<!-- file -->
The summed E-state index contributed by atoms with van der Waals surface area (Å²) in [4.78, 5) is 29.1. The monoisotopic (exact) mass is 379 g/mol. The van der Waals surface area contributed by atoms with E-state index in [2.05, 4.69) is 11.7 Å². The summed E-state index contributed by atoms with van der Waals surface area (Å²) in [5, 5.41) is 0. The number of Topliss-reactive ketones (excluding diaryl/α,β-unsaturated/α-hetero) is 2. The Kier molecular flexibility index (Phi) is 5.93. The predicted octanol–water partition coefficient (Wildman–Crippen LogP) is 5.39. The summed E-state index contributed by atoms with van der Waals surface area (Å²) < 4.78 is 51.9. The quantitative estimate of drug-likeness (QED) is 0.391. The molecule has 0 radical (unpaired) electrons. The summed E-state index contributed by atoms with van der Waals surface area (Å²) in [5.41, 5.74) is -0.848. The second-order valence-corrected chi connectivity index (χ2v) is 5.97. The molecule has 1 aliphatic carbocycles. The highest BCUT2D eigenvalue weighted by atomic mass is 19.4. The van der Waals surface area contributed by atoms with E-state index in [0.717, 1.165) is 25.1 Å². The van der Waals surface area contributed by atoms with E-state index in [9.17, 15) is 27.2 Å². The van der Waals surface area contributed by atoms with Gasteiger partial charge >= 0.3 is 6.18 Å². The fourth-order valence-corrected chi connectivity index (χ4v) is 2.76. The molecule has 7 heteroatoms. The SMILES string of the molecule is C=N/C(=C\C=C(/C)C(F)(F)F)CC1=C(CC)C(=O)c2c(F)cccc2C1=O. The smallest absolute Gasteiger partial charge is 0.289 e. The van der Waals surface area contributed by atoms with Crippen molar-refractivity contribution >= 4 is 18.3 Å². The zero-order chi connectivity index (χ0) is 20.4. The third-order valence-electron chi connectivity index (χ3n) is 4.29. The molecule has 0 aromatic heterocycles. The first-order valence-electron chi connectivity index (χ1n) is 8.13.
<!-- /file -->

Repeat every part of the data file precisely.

The summed E-state index contributed by atoms with van der Waals surface area (Å²) in [4.78, 5) is 29.1. The monoisotopic (exact) mass is 379 g/mol. The van der Waals surface area contributed by atoms with E-state index in [2.05, 4.69) is 11.7 Å². The summed E-state index contributed by atoms with van der Waals surface area (Å²) in [5, 5.41) is 0. The number of Topliss-reactive ketones (excluding diaryl/α,β-unsaturated/α-hetero) is 2. The Kier molecular flexibility index (Phi) is 5.93. The predicted octanol–water partition coefficient (Wildman–Crippen LogP) is 5.39. The summed E-state index contributed by atoms with van der Waals surface area (Å²) < 4.78 is 51.9. The quantitative estimate of drug-likeness (QED) is 0.391. The molecule has 0 radical (unpaired) electrons. The summed E-state index contributed by atoms with van der Waals surface area (Å²) in [5.41, 5.74) is -0.848. The second-order valence-corrected chi connectivity index (χ2v) is 5.97. The molecule has 1 aliphatic carbocycles. The highest BCUT2D eigenvalue weighted by atomic mass is 19.4. The van der Waals surface area contributed by atoms with E-state index in [0.717, 1.165) is 25.1 Å². The van der Waals surface area contributed by atoms with E-state index in [9.17, 15) is 27.2 Å². The van der Waals surface area contributed by atoms with Gasteiger partial charge >= 0.3 is 6.18 Å². The fourth-order valence-corrected chi connectivity index (χ4v) is 2.76. The molecule has 7 heteroatoms. The SMILES string of the molecule is C=N/C(=C\C=C(/C)C(F)(F)F)CC1=C(CC)C(=O)c2c(F)cccc2C1=O. The smallest absolute Gasteiger partial charge is 0.289 e. The van der Waals surface area contributed by atoms with Crippen molar-refractivity contribution >= 4 is 18.3 Å². The zero-order chi connectivity index (χ0) is 20.4. The third-order valence-electron chi connectivity index (χ3n) is 4.29. The molecule has 0 aromatic heterocycles. The first-order valence-electron chi connectivity index (χ1n) is 8.13.